In the picture above you'll see our copy of 'The Owl Who Was Afraid Of The Dark'. I remember reading this book in Year 2 at primary school and loving it then, so when I saw a second-hand copy for sale when I was pregnant I bought it. Toddler loves it, and I think that's partly because I love to read it, so put that extra enthusiasm into my voice. So if you have an old favourite, dig it out (or track down a copy) and share it with your baby whenever you feel s/he is old enough.

So there you are, those are my tips for encouraging a love of books. If you have any tips of your own do comment below.

And if you're unconvinced about the value of getting little ones to love books, just think about this. I have a rubbish cold today, but I've managed to get some much-needed rest this morning while Toddler pulled books off her shelves and 'read' them to herself from memory. If that reason is not compelling enough for you, frankly, I don't know what is.

Friday, 28 February 2014

Toddler shoes: because apparently girls don't go outside

This morning, on our way to Toddler's music group, I noticed she was walking funny. Then she asked to be carried when we'd only just reached the end of our street. It suddenly occurred to me that we hadn't had her feet measured in over three months.

I know, I'm a wonderful mother aren't I?

So this afternoon we took her to our local shoe shop and, sure enough, she's gone up half a size. Time to part with some cash. The shoe shop stocks Clarks children's shoes so we had a look at their girls' range.

Every single shoe in Toddler's size had big open bits in the top. They were either Mary Janes or T-bars. (Yes, I had to Google shoe styles to find the proper names!) When we got home we looked at the Clarks website to see if there were any other options, and they did have some trainers, but they were all canvas.

Now, that would be fine for indoor wear, or for walking down a clean, dry path. But my daughter likes walking on grass and splashing in puddles and going to places that tend to be muddy. Because she's a child. Children like exploring the outdoors.

Obviously Clarks knows that children like exploring the outdoors because the boys' range is so very practical - lots of trainer styles and leather. So how come girls don't get the same options?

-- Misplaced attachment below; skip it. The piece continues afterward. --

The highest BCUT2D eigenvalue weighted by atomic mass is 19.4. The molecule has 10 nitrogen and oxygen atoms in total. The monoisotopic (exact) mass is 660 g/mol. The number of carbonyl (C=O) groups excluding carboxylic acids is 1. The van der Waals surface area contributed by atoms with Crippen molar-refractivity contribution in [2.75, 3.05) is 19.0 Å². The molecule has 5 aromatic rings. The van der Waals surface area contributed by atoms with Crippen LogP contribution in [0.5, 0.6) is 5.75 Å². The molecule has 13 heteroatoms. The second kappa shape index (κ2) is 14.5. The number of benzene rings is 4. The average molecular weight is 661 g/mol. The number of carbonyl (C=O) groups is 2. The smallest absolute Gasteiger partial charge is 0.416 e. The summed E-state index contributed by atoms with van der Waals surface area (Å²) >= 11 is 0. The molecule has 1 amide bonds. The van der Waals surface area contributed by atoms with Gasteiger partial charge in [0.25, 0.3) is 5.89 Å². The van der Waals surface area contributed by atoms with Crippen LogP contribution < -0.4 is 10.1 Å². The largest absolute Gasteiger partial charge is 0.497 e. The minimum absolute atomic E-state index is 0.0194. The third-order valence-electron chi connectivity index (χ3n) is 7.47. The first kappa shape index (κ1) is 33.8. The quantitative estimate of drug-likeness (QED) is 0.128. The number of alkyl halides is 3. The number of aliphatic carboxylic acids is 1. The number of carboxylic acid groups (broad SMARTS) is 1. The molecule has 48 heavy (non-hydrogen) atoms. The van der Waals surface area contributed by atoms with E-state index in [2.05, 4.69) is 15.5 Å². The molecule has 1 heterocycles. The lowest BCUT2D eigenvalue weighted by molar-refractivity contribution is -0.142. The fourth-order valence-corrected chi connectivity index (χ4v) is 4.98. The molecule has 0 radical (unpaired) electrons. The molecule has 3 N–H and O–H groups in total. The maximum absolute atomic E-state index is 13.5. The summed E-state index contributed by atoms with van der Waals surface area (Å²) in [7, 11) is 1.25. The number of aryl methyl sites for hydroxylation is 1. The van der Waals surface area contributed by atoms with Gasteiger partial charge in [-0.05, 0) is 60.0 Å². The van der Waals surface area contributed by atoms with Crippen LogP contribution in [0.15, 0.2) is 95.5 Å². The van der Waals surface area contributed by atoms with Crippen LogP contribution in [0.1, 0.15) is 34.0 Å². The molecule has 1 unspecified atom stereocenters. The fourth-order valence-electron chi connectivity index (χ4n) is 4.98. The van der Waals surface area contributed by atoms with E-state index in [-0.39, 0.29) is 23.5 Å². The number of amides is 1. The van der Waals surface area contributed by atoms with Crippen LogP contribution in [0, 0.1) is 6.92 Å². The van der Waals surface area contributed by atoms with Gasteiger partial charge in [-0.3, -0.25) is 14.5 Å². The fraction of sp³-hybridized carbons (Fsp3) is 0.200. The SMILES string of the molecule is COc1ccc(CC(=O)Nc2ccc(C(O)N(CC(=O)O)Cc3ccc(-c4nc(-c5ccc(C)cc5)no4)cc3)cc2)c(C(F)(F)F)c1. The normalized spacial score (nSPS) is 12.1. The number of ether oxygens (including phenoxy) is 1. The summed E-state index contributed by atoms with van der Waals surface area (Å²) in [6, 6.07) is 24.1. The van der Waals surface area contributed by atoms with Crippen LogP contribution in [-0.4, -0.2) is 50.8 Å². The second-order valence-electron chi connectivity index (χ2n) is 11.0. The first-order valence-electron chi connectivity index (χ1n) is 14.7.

To be fair, we have previously had some much more practical shoes made by Clarks, but that makes their current range all the more disappointing. They've actually taken a step backwards in the choice they offer to young girls. Yes, I know this is probably their spring/summer range, but do you know what? We live in the UK. It rains here in all four seasons, and grass and mud exist all year round too. So children need shoes that will keep their feet dry for more than five minutes. That's why the boys' range is full of leather trainers.

Perhaps Clarks are expecting girls to stay inside until the weather is dry enough for them to go out without fear of messing up their pretty little shoes. Well my girl doesn't. She'd go outside in her pyjamas if I let her. And she doesn't much care about keeping her shoes pretty. She just wants something that fits so she can walk and run and climb just like any child.

Looks like I'll be buying from the boys' range then.

Friday, 14 February 2014

What is Gentle Parenting?


OK. Before I get started here I want to make something clear. I'm not an expert. I haven't read every book going so my use of parenting terms may be a bit loose. Furthermore, I've only been doing this motherhood thing for 26 months, with one kid. So what follows is what gentle parenting means to me, and is not intended as a judgement on any other way of parenting. Heck, I don't have all the answers, so who am I to judge?

But anyway.

A few times on this blog I've mentioned the term 'gentle parenting'. But what actually is it?